Law enforcement sharpens skills in identifying child abuse

Last year 55,400 children were reported at risk

Last year nearly 37,000 child abuse and neglect referrals, involving about 55,400 children, were received by the Department of Social and Health Services in Washington state.

With those staggering statistics in hand, DSHS has joined with the Washington State Patrol to give law enforcement officers a keener eye when they deal with children.

Law enforcement officers will be carrying a little card tucked into shirt pockets to help them identify child abuse.

"Law enforcement officers are mandated reporters (of child abuse), but they haven't had the experience working with abused children," said Kathy Spears, media relations director for the Department of Social and Health Services (DSHS).

Recognizing that the lack of opportunity to work with DSHS social workers in investigating allegations of abuse and neglect is handicapping officers, DSHS and the Washington State Patrol have joined together to create the pocket cards that could help officers recognize the signs of serious child abuse and neglect.

The "KNOW THE SIGNS" cards list 13 signs officers are asked to consider when dealing with children.

Warning signs are:

-unexplained injuries (bruises, burns, welts).

-difficulty sitting or walking.

-unusual sexual knowledge/behavior.


-fear of a caregiver.

-shrinks from approaching adults.

-afraid to go home.

-unexplained absences.

-unexplained lags in physical development.

-failure to provide basic needs.

-begs/steals food or money.

-sudden behavioral changes.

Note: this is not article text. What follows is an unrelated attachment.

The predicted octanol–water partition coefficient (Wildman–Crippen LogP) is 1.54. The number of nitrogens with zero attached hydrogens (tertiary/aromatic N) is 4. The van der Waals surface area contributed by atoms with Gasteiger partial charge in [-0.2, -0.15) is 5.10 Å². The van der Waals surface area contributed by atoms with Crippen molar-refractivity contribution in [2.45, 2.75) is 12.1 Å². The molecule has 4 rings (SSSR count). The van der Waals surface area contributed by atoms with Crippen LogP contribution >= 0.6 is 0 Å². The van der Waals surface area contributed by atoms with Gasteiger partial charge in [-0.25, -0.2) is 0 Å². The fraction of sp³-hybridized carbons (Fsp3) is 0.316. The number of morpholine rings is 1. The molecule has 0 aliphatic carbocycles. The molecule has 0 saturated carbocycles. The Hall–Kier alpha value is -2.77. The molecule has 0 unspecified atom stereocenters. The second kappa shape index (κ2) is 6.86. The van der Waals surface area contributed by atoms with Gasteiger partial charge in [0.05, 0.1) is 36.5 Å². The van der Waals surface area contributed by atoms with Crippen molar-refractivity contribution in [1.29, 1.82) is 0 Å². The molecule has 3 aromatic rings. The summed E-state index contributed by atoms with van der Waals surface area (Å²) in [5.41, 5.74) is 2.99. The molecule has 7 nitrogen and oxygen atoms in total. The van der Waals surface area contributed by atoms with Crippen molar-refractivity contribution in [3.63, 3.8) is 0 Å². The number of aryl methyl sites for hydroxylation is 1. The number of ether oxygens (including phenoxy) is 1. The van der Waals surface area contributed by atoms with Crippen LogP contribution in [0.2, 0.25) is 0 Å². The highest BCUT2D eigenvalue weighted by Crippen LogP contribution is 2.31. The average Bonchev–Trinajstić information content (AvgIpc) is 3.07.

-poor hygiene.

For more signs, visit the DSHS website at:

A state law RCW26.44.050 specifically outlines the action a law enforcement officer can take when child abuse is suspected.

RCW26.44.050 reads as follows: A law enforcement officers may take, or cause to be taken, a child into custody without a court order if there is probable cause to believe that the child is abused or neglected and that the child would be injured or could not be taken into custody if it were necessary to first obtain a court order, pursuant to RCW 13.34.050.

"Mandated reporters (of child abuse) are police, nurses, doctors, social workers, school employees and others, who are required by law to report suspicions of abuse or neglect," said Spears.

Until the pocket cards became available through the DSHS internet, the mandated reporters were on their own to research child abuse and ways in which it can be detected.

"This handy card is one way that we can assist first responders in protecting kids from further risk of harm," said Cheryl Stephani, assistant secretary for the DSHS Children's Administration.

"All of us are responsible for protecting children and keeping them safe. We also are responsible for supporting our community partners in their efforts to protect kids," she added.

"Public safety is our mission, and helping develop the pocket cards is just another way we can help protect children," said Chief John Batiste of the State Patrol.

"We also help children by inspecting the school buses they ride, conducting fire safety inspections in child care facilities and helping to find missing children," said Batiste.

Anyone who suspects a child or children are being abused is encouraged to call the DSHS toll-free number 1-866-END-HARM (1-866-363-4276). The after-hours number, answered 24/7 by DSHS employees, is 1-800-562-5624.

Of course, life-threatening emergencies should be directed to 911.

For more information about reporting suspected child abuse in Washington state, visit the DSHS website at


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